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I am trying to get the grips of using Iteratees in Play 2 to stream comet results. I have got the handle go creating an enumerator from a callback and an enumeratee from a map. My issue is with the, this takes a function that takes a pure input and returns a pure output (e.g. the String to Int conversion in the doc). What I would like to do is take a pure input and return a promise of a result. After all, an enumerator feeds an enumeratee with promises, an enumeratee converts one enumerator to the other, so there should be a way to make an enumeratee that maps to promises.

Now, let me make an example to make this a bit clearer. Let's say that I have an http request coming in with a list of IDs to query in my database. Let's say that these ids represent rows in a database table and the request does a set of (long) computations on these rows and then returns a set of json objects representing the computation. As I have long blocking stuff to do, it would be cool to stream that one ID at a time, so I would like to have an enumeratee pipeline that does:

  1. query a row in the database (returns a promise of the row)
  2. make a long computation on the row (takes a row and returns a promise of a computation)
  3. convert the long computation to JSON
  4. &> this out to the Comet enumeratee provided by Play 2

1 is kinda easy, I can construct an enumerator with a fromCallback that will return a promise of the query result. 3 is also kinda easy, as it's a simple

But I can't wrap my head around how to implement the applyOn of the enumeratee of step 2. I can of understood that I have bo build a new iteratee that get the promise from the "inner" iteratee, flatMap the long calculation and return the new promise. What I don't get is how to make this given the odd applyOn signature: def applyOn[A](it: Iteratee[To, A]): Iteratee[From, Iteratee[To, A]]

Can someone help me with that?


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just a note, in this simple example, I could clearly merge 1 and 2 in a simple enumerator, but the real application is actually a bit more complex ;) – Mortimer May 21 '12 at 16:42

2 Answers 2

up vote 1 down vote accepted

The signature of applyOn makes more sense when you think that the enumeratee combines with an iteratee on the right like in enumerator |>> (enumeratee &> iteratee). iteratee has type Iteratee[E, A] and enumerator expects a Iteratee[Promise[E], Iteratee[E, A] so that the inner iteratee can be extracted. So applyOn will have to a Iteratee[E, A] and return a Iteratee[Promise[E], Iteratee[E, A].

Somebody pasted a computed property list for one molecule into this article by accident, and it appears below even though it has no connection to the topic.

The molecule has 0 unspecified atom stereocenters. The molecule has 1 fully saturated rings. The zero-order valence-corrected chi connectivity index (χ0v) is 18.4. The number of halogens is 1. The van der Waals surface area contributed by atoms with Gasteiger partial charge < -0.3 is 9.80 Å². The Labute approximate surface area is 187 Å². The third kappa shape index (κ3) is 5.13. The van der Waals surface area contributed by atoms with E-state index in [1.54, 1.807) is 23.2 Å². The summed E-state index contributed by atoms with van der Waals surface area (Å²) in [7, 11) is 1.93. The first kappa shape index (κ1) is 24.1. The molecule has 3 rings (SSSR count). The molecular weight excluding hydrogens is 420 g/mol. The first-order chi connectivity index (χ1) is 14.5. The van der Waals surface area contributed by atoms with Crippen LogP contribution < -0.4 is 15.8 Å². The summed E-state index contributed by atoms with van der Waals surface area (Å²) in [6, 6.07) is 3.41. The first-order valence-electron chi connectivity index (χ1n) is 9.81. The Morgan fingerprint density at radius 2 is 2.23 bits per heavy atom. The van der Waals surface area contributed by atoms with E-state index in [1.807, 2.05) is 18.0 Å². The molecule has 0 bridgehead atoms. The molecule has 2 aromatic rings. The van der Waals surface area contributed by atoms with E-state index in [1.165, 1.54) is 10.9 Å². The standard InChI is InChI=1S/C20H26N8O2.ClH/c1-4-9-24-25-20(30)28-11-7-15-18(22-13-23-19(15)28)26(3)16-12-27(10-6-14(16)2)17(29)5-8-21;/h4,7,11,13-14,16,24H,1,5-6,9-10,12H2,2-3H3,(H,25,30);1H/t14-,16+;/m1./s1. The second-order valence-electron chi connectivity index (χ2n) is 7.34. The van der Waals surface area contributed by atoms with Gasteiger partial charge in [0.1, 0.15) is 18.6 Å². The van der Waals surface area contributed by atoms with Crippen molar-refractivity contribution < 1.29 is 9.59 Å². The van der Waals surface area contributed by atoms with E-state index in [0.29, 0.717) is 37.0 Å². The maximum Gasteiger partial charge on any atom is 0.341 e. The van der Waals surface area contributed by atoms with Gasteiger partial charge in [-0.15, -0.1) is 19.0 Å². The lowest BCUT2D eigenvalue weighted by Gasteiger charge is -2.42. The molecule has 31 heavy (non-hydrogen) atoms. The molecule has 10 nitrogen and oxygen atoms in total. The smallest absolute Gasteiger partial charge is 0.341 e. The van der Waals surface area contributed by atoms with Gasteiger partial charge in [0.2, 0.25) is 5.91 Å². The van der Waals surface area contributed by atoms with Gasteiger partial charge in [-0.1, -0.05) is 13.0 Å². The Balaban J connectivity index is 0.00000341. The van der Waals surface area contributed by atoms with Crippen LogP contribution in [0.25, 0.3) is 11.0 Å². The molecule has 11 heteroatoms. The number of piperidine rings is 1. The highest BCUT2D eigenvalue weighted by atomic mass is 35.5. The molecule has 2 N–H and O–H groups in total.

Here is the outline of an implementation. It defines a step function that takes an input and return the expected result. Then recursively steps through the promise elements.

import play.api.libs.concurrent._
import play.api.libs.iteratee._

def unpromise[E]: Enumeratee[Promise[E], E] = new Enumeratee[Promise[E], E] {
  def applyOn[A](inner: Iteratee[E, A]): Iteratee[Promise[E], Iteratee[E, A]] = {
    def step(input: Input[Promise[E]], i: Iteratee[E, A]): Iteratee[Promise[E], Iteratee[E, A]] = {
      input match {
        case Input.EOF => Done(i, Input.EOF)
        case Input.Empty => Cont(step(_, i))
        case Input.El(pe) =>
          val pe2 = => i.feed(Input.El(e))).flatMap(identity)
          val i2 = Iteratee.flatten(pe2)
            (a, e2) => Done(i2, Input.Empty),
            k => Cont(step(_, i2)),
            (msg, e2) => Done(i2, Input.Empty))
    // should check that inner is not done or error - skipped for clarity
    Cont(step(_, inner))

I'm discarding e2, so there is probably more code to ensure some input is not lost.

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ok, it seems to be a solution to my problem: have a map enumeratee that produces promises then convert with unpromise and keep going on like this. I will have to study this as I am still pretty confuse to what e2 and i2 are. For checking the error/done, I think I might be able to use Enumeratee.CheckDone. Thanks. – Mortimer May 23 '12 at 21:45
@Mortimer, pe is a Promise[E]. => i.feed(Input.El(e))) should be a Promise[Promise[Iteratee[E, A]]]. pe2 is a Promise[Iteratee[E, A]]. i2 is an Iteratee[E, A] and is the next step of the computation in process. e2 is the left over input if the computation in process is done or is an error. Most of the time it will be Input.Empty but it could be a value of type E if the input was not fully consumed (think of peek for instance). – huynhjl May 23 '12 at 23:46
Excellent, thanks so much @huynhjl – Mortimer May 24 '12 at 3:03

There is a method on master Enumeratee.mapM[E] that takes f: E => Promise[NE] and returns Enumeratee[E, NE]

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I have already porter generateM to work in 2.0.1, I will try mapM too, merci ;) – Mortimer Jun 2 '12 at 3:52

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